Will the housing market crash?
It is good news, investments seems strong, but will Covid-19 cause the housing market to crash in 2021? Some in the real estate industry are nervous that there will be a repeat of the housing market crash in 2008.
Sophie Chick head of Department at Savills World research states “Looking forward, we have to remember that this in not like the 2008 financial crisis, and we are not expecting the same falls that were during this period”.
Greg McBride, Senior Vice President and Chief Financial Analyst at Bankrate also agrees “Due to the increased standards of underwriting and capitalisation, I don’t believe the pandemic will cause the same housing market crash and liquidity crisis banks experienced in 2008. Banks and institutional investors have been predicting and getting ready for a decline in real estate prices for the last few years. Although no one anticipated COVID-19 would come along to do the dirty work, most analysts anticipated a large price drop as real estate hit record high levels year-over-year”.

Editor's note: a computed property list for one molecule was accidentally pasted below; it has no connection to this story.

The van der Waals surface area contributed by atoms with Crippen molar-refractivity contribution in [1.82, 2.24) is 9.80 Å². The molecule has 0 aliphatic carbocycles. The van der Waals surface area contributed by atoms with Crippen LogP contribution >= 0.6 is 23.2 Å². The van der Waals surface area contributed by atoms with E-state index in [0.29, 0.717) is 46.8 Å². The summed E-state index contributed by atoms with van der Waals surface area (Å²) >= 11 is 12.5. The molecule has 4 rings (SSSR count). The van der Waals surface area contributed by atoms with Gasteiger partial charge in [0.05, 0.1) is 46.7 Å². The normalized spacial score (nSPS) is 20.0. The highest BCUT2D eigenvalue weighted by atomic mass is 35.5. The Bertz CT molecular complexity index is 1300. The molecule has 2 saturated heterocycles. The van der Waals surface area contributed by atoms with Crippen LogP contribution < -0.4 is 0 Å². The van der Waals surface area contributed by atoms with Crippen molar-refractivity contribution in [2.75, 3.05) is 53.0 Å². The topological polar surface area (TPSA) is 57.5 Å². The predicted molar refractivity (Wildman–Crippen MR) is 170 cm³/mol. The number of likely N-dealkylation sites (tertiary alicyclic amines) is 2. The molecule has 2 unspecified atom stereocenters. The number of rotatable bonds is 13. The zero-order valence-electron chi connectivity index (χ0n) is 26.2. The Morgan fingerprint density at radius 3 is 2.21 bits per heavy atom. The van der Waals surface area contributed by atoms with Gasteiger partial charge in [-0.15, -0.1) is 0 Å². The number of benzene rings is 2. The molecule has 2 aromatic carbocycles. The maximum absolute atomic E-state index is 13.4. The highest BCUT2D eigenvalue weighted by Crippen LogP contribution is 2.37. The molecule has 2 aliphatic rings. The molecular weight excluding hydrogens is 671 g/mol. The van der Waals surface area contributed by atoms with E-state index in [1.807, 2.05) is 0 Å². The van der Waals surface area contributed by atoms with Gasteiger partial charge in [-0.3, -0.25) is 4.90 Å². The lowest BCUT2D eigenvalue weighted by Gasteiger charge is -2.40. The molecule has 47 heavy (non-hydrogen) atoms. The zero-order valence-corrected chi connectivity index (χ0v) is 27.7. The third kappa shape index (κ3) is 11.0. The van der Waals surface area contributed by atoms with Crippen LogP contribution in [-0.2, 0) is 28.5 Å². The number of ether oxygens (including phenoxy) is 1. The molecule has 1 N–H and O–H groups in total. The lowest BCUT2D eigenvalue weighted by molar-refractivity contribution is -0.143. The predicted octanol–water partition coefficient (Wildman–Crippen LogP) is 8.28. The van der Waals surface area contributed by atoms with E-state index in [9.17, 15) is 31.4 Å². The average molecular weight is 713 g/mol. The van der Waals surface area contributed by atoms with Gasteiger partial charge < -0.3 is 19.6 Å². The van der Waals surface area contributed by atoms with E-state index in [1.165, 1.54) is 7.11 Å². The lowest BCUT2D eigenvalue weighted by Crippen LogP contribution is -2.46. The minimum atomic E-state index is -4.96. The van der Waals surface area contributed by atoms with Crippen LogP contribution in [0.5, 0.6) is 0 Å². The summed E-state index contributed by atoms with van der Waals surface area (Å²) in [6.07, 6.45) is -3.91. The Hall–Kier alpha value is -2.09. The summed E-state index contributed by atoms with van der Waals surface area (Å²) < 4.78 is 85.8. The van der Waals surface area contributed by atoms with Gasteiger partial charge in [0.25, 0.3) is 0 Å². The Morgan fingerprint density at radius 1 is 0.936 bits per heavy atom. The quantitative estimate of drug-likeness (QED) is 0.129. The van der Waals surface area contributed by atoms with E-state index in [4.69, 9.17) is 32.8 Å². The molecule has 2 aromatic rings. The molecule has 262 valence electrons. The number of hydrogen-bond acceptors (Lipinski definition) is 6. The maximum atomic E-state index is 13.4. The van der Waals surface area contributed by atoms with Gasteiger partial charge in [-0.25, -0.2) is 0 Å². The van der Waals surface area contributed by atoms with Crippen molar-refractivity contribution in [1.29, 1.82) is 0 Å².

The National Association of Retailers (NAR) reported that in America the demand for housing has increased by 9.4% in September, a 21% increase over the year and prices have continued to rise.
Experts believe it all depends on the balance of supply and demand. With mortgage rates at an all time low, buyers are back in the market and demand is higher than supply. In order for the housing market to crash, supply needs to increase whilst demand drops.
“There will be particular markets that experience price softness as people move out of the high-cost, high-tax city centres for more budget friendly and spacious confinement’s elsewhere. But most markets will continue to be hampered by lack of supply to meet the housing demand”. McBride
To draw a conclusion, the general consensus from those in the field, is that whilst Covid 19 has impacted luxury real estate, no housing crash will occur and that Luxury Real Estate will in prominent countries continue to thrive as it always has.